Tuesday, October 9, 2012

Hospital Chronicles, Part 10 - Family At Last!

Sunday morning, Sparky came in to visit me on his way to pick up my sister and mother from the airport. When he came in, he asked me if I noticed anything different about him. ‘Um, you shaved?” I guessed. Nope. He was no longer wearing a mask, which meant that tuberculosis was finally ruled out. So the two options were now either lung cancer or a fungal infection. We were getting closer to a diagnosis anyway, so that seemed positive even though both choices sucked. But now my sister and mom wouldn’t have to wear a mask when they visited me, and Sparky promised to bring Bee by tonight so that I could finally see her again! Of course she wouldn’t be allowed up to my room, but I could go downstairs to the waiting room and visit with her there and I wouldn’t have to wear a mask and freak her out. Sunday was shaping up to be a good thing. Except for one thing. 

A good friend of ours, our “go-to” person for all things Bee had gone bad. Somehow this episode at County-USC just didn’t register for her. In the suddenness of it all, Sparky had been calling everyone we know to find someone to watch Bee for a few hours so he could visit me in the Contagion Room. The painful part of it all was that she would have been insulted, hurt even, if we hadn’t asked for her help. And who knows what turmoil lurks in the chambers of the human heart? It was never explained, but after four days of saying “nope, too busy, can’t do it”, Sparky gave up on her, and she on us. Many have said that tragedy and emergencies bring a real focus to family and friends, but this was  the most unexpected turn possible. And despite the generally happy ending to this medical tragic-comedy, that multi-year friendship is nothing but a burnt bridge now. It was even more unexpected than the host of potentially life ending diseases that I was being probed for, and was nearly as painful. And through it all this so called “friend” never even asked how I was doing, or communicated directly with me. I was a bystander in the towers of County-USC, and it was a very lonely place to be. For all I know, she may think I’m still there. Because of this situation it has taken me forever to continue on with my hospital chronicles because I have been in full avoidance mode. But I now fully accept it, it is what it is, and was what it was, C’est la vie.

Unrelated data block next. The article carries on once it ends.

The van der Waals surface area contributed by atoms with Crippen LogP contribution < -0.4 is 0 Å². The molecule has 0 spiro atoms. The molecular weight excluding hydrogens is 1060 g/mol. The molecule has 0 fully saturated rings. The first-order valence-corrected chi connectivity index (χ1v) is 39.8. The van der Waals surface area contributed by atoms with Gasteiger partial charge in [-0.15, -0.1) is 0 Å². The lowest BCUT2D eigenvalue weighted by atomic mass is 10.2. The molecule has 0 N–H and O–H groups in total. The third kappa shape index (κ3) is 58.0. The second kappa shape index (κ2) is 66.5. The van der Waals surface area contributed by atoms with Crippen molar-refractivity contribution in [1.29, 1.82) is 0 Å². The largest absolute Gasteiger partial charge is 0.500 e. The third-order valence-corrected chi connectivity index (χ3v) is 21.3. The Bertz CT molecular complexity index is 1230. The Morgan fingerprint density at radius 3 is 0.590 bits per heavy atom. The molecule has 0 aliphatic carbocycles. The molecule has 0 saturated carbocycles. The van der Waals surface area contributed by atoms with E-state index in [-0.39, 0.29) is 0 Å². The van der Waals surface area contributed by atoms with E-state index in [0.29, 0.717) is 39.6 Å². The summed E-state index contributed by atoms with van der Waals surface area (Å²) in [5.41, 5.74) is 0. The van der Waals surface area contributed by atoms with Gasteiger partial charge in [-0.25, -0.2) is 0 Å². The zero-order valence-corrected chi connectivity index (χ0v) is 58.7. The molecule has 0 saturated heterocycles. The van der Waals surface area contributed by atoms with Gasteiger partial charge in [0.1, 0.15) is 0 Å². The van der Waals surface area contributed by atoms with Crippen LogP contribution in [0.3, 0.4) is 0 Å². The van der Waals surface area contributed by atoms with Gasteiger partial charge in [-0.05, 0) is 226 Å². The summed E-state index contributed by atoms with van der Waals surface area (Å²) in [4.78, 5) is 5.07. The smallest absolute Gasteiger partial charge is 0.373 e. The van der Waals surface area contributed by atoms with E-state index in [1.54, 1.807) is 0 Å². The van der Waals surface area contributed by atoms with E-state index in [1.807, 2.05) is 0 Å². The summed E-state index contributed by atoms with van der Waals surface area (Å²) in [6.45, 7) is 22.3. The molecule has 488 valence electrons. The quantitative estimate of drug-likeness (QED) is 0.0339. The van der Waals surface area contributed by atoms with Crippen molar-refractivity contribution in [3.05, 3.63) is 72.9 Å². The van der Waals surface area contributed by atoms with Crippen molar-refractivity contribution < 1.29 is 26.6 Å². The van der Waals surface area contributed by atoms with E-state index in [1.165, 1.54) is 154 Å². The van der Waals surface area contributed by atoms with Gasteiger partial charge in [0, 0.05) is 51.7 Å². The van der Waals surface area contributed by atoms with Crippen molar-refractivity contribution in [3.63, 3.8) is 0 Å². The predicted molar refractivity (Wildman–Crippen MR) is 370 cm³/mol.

My very good friend Ali who was in France during my hospitalization was there for me despite the distance. She contacted her parents who contacted me and offered their help. And on that Sunday, despite it all, things were looking up for the Misers. I had to have a pap smear done  in order to rule out cervical cancer, but that should be no big deal. And soon my family would be in my hospital room with me. My mom and sister were going to be staying with Ali’s parents, who very graciously offered their guest room to them for a night or two. And then they would be at Ali’s spare apartment which was being cleaned. The generosity of my friends was pretty awesome, and I’m forever thankful to them for being so sweet to my family. Ali’s mom told me that it was no big deal, that it was what friends and neighbors did for one another in times of trouble. 

Sparky left to pick up my mom and Kiki, and I was taken across the hall to have my pap done. It did not go very well. The doctor who was doing it hadn’t done one in a while and was having problems. She had to call another doctor in to help her, and they finally managed to get some of my cells. I then went back to my room and waited for my visitors. 

They finally showed up and I was very happy to see them, I think we all cried a little. I don’t really remember what we talked about, but it was good to have them there. I was served my dinner and my mom made me eat every single thing on my plate because she thought I was too skinny. And then Sparky called me to let me know that he and Bee were downstairs. 

I put on some pants under my hospital gown, hid my IV line under a sweater, and the three of us headed down. Bee seemed a bit disheveled, as though her hair hadn’t been properly brushed for a week, and she had a bit of a glazed look in her eyes. She was as happy to see me as I was to see her. Her voice seemed really high to me and I could tell that she was overtired and needed both a bath and some sleep. But it was so good to finally see her again. Seven o’clock came too soon, and everyone was asked to leave and I hugged and kissed them all and went back upstairs to my little hospital room. I felt both happy and depressed. I dearly wanted out of there, back into my old life. It was hard to get use to this new life in this hospital, and I was afraid of what was going to happen next. But tomorrow I would see my family again so it was not all bad. I took my valium and read my self to sleep.